All homework assignments are included in the LBH Workbook. Assignments include vocabulary memorization, grammar exercises, translations, and daily oral readings. The workbook also includes all the answer keys for the exercises and translations. We require students to correct their own work before they submit it (see instructions in the LBH Workbook, pages 79–80). These assignments will be daunting unless you help your students understand the objective of each one.
- Vocabulary memorization aids short-term memory.
- Grammar exercises practice the application of newly learned material.
- Translations are reading practice and exposure to concepts in context.
- Oral readings provide at least one passage that feels familiar when read in Hebrew.
Language is communal in nature, and, not surprisingly, is learned best in relationship. While we encourage students to be invested in their own learning, we also urge them to take advantage of one another’s strengths by studying with their classmates. Homework can be done in groups as long as each person submits their own homework. Submitting answers arrived at together is not considered cheating. Accountability for the individual student is maintained through classroom interaction, testing, and oral readings, but during the semester, our campus is littered with weekly student-directed study groups as they work together to complete their assignments. We also train tutors to work on exercises and translations with students by providing encouragement, guidance, and asking leading questions (see Tutoring Program). The results of this community approach to learning are amazing.
Located in the LBH Workbook, vocabulary lists consist of high-frequency vocabulary taken from the translation assignments. We strongly suggest that students be required to learn the vocabulary words the week before they use them in translation. Keep in mind that the main purpose of the weekly vocabulary lists is to get the words into short-term memory so that students can concentrate on grammar and syntax when translating. Vocabulary moves from short- to long-term memory through use and repeated review. Read more
Instructors and students sometimes worry about the amount of vocabulary assigned. Keep in mind that the concentration of learning occurs when students read the text. Without vocabulary acquisition, reading slows to a grinding halt after only a few weeks. Remind your students that the overall objective is short-term memory, not immediate mastery. If you are concerned about the amount of vocabulary, consider adjusting the weight you place on it while grading or adjust the way you test it. For example, we provide Hebrew words and only require the students to provide English definitions. Though we test vocabulary cumulatively, we place more weight on words from the most recent vocabulary list (see Tips for Quizzing). Since the goal is short-term retention, you might also consider matching quizzes. (When we tried that approach, we found that students got lazy and did not end up with adequate short-term memory. Thus, we keep our requirements higher but adjust how vocabulary affects their grade.) Do not panic if your students are overwhelmed. Just coach them on study practices, remind them of the rewards, and reassure them that your grading intentionally focuses on finding the balance between incentive (study!) and reward for the pursuit of knowledge.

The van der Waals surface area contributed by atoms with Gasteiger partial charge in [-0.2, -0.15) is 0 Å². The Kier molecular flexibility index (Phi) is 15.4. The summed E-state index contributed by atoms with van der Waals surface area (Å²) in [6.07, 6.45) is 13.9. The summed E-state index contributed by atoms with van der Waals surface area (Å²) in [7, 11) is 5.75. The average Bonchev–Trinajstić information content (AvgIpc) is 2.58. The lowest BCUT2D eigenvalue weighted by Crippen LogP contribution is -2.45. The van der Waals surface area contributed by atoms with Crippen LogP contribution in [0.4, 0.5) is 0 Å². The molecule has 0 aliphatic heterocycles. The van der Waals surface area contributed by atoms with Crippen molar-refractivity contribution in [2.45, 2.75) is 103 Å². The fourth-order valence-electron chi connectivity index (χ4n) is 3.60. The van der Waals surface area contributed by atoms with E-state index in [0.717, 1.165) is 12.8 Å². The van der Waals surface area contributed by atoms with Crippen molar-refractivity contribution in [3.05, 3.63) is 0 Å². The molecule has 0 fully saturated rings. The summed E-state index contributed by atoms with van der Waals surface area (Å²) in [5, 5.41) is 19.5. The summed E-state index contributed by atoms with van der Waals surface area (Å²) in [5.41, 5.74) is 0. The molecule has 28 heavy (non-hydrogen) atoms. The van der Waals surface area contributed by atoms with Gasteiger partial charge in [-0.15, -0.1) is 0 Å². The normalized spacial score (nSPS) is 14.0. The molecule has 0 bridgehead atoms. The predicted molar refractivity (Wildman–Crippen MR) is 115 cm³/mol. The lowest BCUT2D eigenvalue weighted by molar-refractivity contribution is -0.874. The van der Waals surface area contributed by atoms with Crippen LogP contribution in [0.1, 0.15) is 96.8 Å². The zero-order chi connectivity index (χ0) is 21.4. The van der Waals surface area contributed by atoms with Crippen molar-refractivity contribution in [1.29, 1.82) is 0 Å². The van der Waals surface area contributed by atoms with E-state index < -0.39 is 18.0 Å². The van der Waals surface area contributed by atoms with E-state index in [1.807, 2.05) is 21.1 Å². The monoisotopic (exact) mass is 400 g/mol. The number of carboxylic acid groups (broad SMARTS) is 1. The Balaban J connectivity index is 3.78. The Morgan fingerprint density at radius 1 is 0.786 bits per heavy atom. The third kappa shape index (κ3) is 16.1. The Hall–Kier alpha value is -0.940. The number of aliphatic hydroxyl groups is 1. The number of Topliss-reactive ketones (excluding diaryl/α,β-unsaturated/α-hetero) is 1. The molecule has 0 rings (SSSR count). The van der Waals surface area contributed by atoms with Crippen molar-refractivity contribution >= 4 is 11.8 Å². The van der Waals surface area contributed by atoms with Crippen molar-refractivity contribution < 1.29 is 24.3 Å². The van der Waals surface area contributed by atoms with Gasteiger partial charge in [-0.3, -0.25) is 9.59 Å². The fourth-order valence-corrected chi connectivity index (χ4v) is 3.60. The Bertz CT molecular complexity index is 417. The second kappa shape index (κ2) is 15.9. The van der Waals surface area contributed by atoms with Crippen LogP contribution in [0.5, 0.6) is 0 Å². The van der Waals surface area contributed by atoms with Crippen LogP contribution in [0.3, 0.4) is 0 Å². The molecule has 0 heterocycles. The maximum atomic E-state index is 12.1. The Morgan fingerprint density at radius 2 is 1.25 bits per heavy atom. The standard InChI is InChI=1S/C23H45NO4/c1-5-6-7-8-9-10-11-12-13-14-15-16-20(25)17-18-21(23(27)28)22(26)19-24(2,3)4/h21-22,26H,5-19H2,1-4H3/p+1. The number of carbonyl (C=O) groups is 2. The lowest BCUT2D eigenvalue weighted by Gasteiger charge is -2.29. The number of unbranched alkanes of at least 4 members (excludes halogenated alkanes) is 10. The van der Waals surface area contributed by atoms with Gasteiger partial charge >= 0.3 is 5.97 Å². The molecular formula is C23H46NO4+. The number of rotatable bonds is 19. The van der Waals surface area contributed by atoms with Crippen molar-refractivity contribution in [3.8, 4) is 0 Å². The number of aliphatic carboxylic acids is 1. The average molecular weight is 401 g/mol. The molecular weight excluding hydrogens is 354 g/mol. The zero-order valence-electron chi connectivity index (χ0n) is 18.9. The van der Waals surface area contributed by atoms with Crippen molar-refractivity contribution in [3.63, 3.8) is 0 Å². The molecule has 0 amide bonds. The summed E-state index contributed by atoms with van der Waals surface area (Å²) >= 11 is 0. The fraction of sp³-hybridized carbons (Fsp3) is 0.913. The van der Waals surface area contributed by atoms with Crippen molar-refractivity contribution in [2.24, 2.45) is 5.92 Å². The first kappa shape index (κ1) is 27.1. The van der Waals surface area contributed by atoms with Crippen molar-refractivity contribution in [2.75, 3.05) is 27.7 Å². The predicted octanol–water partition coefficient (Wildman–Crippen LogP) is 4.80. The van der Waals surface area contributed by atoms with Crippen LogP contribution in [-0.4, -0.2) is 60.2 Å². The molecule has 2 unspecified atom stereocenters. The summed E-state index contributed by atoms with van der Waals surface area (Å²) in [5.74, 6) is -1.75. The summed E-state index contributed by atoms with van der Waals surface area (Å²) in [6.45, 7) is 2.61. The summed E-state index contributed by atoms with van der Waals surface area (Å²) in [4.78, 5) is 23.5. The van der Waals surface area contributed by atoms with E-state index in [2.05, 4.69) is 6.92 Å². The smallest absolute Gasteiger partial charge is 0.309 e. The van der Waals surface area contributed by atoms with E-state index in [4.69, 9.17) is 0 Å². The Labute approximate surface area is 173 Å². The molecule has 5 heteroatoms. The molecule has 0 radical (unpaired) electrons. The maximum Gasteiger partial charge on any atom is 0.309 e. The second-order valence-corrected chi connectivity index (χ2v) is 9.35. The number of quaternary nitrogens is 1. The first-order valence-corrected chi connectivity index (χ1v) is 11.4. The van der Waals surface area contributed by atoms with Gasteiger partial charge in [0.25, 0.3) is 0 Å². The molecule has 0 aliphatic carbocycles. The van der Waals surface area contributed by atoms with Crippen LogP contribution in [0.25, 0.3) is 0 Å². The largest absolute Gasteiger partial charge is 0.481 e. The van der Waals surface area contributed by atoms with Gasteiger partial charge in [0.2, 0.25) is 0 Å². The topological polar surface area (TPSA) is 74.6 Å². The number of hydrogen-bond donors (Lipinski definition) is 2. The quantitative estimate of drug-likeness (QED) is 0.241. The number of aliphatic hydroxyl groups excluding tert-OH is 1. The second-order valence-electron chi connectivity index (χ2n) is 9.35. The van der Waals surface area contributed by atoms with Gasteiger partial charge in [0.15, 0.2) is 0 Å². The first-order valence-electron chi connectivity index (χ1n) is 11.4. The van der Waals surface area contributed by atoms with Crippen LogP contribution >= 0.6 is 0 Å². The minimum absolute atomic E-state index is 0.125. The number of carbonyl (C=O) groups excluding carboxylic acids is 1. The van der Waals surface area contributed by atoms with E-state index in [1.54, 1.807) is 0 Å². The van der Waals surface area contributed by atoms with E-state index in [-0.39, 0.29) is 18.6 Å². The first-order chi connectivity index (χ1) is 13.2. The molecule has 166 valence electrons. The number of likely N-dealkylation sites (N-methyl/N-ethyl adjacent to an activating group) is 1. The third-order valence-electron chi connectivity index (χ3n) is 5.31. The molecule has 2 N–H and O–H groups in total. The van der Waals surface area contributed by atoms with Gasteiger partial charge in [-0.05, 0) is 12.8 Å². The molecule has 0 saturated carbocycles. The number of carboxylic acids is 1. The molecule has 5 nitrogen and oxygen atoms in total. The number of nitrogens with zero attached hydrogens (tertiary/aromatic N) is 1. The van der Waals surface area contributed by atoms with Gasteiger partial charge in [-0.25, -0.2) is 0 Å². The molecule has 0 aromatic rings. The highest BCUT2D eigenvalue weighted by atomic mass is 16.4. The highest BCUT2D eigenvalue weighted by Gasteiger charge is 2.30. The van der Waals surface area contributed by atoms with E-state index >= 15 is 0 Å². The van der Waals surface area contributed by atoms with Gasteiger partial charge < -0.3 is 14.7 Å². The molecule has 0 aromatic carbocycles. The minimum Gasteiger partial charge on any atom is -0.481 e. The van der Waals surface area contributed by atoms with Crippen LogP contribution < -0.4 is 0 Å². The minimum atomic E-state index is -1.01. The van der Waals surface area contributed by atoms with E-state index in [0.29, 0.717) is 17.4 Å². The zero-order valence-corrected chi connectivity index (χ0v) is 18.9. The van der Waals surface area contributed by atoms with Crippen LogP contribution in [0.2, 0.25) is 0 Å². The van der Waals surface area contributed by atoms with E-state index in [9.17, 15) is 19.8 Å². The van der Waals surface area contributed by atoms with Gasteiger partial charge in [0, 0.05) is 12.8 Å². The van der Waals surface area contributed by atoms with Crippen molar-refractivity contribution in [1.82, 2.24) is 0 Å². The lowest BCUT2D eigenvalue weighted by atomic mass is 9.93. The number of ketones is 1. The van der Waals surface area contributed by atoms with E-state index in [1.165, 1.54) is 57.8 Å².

Note: All infrequent vocabulary is glossed for the student in the translation. The disadvantage to this system is that there are some frequently used words that do not appear in the Joseph narrative. We add those words in the second semester lists so that by the end of first year, the student has memorized all verbs that occur 50 times or more and all nouns that occur 100 times or more.
Guide to Exercises
Located in the LBH Workbook, the exercises are designed to help students see how the grammar components are applied. This process also exposes students to the way memorized grammatical elements will appear in context. Although students have been taught all the facts needed to get the correct answers, remind them that they will make errors as they learn. Also reassure them that the exercises are designed to be a learning experience. Read more
We require the grammar exercises to be completed in the following format: 1) study the concept; 2) complete the assignment in pencil; 3) correct the assignment in pen; and finally, 4) highlight what they do not understand. We do not always get to review the assignments in class (reading the text trumps everything), but a teacher or a teaching assistant can answer the highlighted questions when reviewing the assignment. You may decide to review a few of the exercises in class if the whole group is struggling.
Guide to Translations
Starting in chapter 4, the students begin translating modified biblical text found in a graded reader of the Joseph story (Gen 37–50) in the LBH Workbook. Chapter 4 of the grammar concludes with a chart that helps students identify different verb forms until verbs are more fully explained beginning in chapter 11. Each translation assignment reflects the concepts covered up to that point in the grammar. The graded reader typically corresponds to a full chapter of biblical material each week. Most students will not translate that much in the allotted time, but we present the entire chapter because students continually amaze us with what they are able to accomplish. Read more